Can information about medicines that is communicated by third parties – such as journalists – constitute advertising? How about when the journalist has no connection to the manufacturer or marketer of the product? If this sounds like non-starter, think again.
In a recent ruling, the European Court of Justice (ECOJ) determined that a Danish journalist – who published information on his Web site about a product that was promoted for treating gout, kidney disorders and diarrhea, among other things – violated a European Union directive. The offense? In 2003, Frede Damgaard posted info about Hyben Total – four years after Danish regulatory authorities refused marketing authorization for the product.
He was subsequently prosecuted and appealed. Now, though, the ECOJ decided that the EU directive defining the concept of advertising meds “does not rule out the possibility that a message originating from an independent third party may constitute advertising, nor does (it) require a message to be disseminated in the context of commercial or industrial activity in order for it to be held to be advertising.” The court went on to say that such “advertising … is liable to harm public health,” even when it is carried out by “an independent third party outside any commercial or industrial activity.”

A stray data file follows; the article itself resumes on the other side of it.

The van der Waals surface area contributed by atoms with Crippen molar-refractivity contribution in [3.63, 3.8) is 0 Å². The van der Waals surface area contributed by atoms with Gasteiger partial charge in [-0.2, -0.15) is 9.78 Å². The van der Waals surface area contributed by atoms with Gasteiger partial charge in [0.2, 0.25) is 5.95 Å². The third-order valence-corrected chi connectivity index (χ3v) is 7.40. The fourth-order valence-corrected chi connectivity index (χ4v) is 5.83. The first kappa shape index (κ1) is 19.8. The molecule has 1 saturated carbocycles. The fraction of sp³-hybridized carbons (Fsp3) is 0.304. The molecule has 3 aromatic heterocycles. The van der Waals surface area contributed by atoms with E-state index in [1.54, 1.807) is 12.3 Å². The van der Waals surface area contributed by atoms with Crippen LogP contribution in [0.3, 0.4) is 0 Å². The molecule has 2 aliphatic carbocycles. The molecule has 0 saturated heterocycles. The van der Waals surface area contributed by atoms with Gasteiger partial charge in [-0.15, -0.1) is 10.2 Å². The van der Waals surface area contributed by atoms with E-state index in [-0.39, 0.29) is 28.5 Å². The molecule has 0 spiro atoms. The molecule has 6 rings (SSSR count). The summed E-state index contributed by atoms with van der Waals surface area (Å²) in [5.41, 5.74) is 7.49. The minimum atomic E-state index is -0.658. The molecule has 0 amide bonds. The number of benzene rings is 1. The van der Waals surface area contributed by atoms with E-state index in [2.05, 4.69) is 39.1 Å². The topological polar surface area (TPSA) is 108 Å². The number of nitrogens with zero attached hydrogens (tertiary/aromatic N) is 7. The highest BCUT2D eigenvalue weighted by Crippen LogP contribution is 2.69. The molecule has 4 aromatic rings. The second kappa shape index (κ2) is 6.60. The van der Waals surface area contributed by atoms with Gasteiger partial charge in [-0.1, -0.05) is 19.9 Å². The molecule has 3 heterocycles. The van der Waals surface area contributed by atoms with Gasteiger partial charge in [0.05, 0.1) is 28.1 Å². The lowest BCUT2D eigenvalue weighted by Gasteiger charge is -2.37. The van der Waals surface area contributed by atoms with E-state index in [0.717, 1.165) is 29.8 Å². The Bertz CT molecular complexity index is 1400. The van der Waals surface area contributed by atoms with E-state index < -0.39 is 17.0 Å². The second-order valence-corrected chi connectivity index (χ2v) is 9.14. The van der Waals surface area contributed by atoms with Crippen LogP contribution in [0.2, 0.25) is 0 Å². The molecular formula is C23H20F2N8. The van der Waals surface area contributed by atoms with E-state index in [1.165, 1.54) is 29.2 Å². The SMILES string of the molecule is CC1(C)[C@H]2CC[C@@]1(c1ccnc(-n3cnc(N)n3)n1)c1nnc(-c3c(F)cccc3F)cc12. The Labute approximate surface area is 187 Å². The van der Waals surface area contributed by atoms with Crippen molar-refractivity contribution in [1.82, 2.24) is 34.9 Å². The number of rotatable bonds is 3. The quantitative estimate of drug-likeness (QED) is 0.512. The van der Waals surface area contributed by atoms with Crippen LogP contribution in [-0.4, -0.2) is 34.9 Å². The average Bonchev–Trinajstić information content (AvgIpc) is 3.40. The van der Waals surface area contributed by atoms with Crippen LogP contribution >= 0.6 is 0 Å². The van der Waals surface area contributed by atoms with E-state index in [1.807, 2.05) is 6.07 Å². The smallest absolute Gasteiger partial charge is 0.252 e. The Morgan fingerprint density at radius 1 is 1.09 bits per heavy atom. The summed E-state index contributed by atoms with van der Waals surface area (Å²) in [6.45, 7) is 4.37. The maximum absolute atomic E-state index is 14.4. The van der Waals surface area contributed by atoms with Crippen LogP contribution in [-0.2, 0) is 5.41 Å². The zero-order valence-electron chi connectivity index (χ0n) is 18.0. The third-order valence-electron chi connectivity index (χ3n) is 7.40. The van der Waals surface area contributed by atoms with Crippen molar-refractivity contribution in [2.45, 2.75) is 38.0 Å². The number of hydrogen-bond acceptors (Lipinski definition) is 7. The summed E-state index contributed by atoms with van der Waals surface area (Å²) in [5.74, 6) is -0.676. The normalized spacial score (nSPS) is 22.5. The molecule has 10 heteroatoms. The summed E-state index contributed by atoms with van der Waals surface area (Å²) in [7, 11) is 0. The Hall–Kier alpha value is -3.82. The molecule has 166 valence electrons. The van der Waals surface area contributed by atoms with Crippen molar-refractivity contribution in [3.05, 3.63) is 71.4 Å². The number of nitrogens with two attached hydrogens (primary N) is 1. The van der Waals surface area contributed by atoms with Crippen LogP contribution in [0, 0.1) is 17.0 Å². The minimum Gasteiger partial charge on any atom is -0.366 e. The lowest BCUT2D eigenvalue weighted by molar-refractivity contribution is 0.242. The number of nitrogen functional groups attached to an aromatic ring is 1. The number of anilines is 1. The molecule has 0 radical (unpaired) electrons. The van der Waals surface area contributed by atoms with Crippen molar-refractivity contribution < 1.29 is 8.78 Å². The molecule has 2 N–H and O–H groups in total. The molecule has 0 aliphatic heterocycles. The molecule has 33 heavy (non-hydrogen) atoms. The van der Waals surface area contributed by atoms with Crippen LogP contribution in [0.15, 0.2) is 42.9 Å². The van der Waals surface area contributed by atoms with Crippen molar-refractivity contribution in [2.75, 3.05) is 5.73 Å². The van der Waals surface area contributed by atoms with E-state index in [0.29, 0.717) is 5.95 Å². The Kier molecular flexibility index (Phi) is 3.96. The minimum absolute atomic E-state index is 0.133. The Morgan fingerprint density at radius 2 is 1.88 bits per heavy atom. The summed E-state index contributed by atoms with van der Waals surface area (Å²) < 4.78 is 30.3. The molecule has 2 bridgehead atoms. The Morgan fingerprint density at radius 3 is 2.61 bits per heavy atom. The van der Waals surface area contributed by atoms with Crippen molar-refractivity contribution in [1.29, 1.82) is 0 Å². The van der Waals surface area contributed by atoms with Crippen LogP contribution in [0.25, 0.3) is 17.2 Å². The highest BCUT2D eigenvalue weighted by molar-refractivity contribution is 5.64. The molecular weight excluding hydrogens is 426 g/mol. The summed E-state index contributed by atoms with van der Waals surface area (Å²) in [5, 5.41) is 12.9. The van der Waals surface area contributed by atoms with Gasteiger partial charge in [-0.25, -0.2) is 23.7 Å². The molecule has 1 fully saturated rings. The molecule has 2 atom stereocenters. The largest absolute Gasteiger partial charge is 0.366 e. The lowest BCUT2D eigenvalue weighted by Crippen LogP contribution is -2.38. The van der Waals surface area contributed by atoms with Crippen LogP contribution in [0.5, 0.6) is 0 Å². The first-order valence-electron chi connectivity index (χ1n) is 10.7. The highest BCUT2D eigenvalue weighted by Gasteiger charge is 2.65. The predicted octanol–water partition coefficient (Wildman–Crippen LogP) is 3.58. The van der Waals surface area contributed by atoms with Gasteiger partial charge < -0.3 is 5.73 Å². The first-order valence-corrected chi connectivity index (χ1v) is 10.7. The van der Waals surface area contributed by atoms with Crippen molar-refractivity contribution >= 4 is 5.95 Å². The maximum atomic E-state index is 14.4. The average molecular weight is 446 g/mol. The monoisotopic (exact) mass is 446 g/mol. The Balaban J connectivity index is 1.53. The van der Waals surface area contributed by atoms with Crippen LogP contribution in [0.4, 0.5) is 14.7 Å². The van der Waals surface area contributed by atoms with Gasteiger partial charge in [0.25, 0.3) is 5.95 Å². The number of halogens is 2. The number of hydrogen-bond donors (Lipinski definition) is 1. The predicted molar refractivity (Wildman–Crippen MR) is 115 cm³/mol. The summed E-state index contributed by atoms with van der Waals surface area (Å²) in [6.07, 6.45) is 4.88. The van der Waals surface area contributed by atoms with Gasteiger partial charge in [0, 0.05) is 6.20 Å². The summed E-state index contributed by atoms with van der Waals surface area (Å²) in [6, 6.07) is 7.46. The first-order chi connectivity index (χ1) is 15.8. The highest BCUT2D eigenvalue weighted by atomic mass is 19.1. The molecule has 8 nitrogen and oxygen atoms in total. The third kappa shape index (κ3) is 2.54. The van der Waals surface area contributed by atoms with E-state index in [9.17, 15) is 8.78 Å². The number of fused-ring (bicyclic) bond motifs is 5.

Never mind that the court’s own Advocate General, Damaso Ruiz-Jarabo Colomer, wrote an opinion backing Damgaard, who was found to have posted the info on his own initiative and didn’t have any ties to the manufacturing or marketing of the product. The AG believes final say rests with individual EU states: “It is for the national authorities and courts … to ensure the correct balance between, on the one hand, the objectives of protecting health and promoting the rational use of medicinal products and, on the other, the right of the party concerned to freedom of expression, taking into account the special protection afforded to the party concerned, if it is established that he is a journalist.”
In the end, the ECOJ agreed with that much by writing that it’s up to Danish national courts to “determine whether that dissemination (on Damgaard’s Web site) constitutes a form of door-to-door information, canvassing activity or inducement designed to promote the prescription, supply, sale or consumption of medicinal products.”
Damgaard’s attorney Susie S. Ekstrand, according to the CosmeticsDesign-Europe.com Web site, said “It is a restriction of freedom of speech and journalists need to be careful now, especially those writing online across many member states.”